That nice Dave Belden over at Tikkun magazine has paid me the compliment of disagreeing with a piece I wrote for the Guardian's Comment is Free site, in which I argue against Dave's notion that humanists need to organise themselves like religious communities, have services, rituals, build a community that sort of thing. Dave thinks I am too individualistic and we will never heal the world if we can't build a strong 'base'. He may well be right.
His perspective, I think, would be that being a humanist implies a desire to improve the world - for humans and other animals - it's a commitment to a kind of activist attitude. (This is well expressed in Tikkun's strapline, they want to 'mend, repair and transform the world'). I wonder if my own humanism isn't more of the "I don't believe in God, I'm fascinated by what humans have done, do and might be capable of (good and bad), I want more peace and love, less war and greed, but life is short and full of sorrow (and plenty of laughs), most human endeavours and ambitions are fragile and misguided, if not ludicrous, and much harm is done by those with grand visions, so I don't want to join a movement, any movement, and I will choose my friends and confreres from the weird and (often) wacky individuals I gather to myself, for possibly perverse and certainly unexamined reasons, along the way," sort. Not a very snappy slogan, I grant you, but my own. I admire those with the courage to believe they can change the world and the drive to try - but they scare me too. So, good luck with your humanist religion, Dave, but include me out.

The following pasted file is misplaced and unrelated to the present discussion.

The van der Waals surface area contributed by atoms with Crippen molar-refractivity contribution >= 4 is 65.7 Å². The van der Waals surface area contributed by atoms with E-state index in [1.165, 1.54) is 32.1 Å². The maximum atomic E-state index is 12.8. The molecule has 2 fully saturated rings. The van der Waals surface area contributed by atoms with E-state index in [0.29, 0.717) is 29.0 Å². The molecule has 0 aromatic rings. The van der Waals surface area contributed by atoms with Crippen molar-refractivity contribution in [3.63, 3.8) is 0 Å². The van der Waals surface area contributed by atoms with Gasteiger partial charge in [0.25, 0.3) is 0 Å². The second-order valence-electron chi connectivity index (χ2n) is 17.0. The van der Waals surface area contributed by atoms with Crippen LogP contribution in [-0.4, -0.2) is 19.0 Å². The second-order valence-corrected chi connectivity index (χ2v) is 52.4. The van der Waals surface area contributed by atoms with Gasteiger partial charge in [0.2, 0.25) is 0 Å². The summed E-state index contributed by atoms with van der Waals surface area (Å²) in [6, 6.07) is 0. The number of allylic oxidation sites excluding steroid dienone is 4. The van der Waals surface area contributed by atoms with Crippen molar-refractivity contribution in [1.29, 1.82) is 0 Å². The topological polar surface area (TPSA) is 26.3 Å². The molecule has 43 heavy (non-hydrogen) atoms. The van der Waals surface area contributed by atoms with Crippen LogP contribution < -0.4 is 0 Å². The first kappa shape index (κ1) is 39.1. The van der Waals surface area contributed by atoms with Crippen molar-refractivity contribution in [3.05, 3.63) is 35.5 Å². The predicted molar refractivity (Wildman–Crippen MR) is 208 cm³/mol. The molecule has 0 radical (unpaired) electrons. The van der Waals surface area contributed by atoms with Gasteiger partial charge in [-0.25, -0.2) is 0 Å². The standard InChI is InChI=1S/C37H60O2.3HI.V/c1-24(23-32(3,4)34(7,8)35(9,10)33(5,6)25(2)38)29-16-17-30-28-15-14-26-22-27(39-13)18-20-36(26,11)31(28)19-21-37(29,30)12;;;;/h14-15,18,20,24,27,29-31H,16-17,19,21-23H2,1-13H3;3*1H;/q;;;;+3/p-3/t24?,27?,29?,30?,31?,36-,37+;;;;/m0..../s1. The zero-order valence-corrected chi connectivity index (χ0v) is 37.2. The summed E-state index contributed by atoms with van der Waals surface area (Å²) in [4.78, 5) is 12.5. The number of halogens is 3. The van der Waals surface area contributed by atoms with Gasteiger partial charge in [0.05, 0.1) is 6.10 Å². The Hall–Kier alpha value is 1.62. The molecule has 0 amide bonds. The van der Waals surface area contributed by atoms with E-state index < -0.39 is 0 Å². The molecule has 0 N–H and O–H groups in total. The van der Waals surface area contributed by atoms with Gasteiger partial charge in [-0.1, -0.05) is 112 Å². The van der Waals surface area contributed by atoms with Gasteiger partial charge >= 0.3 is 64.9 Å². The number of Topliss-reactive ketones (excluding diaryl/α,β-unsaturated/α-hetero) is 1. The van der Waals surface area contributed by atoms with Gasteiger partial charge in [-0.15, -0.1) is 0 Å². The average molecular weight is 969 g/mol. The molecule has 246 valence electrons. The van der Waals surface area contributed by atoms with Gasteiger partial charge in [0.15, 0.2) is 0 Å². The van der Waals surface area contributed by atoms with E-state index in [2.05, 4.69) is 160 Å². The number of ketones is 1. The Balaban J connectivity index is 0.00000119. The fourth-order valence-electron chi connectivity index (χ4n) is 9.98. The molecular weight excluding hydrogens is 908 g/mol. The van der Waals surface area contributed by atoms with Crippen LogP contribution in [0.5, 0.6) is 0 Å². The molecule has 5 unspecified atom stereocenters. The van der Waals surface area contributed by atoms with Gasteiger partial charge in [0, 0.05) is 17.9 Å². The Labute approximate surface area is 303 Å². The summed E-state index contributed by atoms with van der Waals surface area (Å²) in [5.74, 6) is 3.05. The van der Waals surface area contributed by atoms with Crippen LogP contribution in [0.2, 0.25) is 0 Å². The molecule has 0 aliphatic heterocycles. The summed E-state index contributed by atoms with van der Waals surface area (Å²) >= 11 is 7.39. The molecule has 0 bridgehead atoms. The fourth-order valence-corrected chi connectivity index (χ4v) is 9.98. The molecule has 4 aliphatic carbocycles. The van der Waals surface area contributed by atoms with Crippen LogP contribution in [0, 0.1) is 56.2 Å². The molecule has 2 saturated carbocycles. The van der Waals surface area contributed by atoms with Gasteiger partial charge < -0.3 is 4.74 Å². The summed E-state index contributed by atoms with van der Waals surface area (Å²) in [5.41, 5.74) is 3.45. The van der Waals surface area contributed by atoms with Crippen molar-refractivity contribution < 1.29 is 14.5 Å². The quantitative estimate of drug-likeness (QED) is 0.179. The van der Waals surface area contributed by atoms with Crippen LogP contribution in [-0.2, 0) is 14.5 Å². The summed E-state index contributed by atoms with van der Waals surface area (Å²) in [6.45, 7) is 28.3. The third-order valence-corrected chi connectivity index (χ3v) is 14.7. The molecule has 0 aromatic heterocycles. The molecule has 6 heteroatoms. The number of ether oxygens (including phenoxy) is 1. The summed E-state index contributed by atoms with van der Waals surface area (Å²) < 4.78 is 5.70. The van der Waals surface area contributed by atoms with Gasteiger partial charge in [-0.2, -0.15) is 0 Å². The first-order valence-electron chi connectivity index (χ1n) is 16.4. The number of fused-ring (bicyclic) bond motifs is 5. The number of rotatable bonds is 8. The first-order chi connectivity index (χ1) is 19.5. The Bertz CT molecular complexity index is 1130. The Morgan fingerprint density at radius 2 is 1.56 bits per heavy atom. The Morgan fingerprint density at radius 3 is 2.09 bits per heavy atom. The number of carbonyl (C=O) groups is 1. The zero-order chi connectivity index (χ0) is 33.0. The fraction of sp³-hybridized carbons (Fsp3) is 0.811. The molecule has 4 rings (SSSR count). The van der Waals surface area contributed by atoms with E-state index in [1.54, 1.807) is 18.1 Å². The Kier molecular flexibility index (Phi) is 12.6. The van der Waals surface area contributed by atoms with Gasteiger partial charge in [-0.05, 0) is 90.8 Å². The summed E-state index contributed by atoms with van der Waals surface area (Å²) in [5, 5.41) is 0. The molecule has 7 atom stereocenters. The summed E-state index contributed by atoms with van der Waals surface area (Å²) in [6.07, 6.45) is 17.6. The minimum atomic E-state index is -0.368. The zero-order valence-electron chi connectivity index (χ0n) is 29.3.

What about you?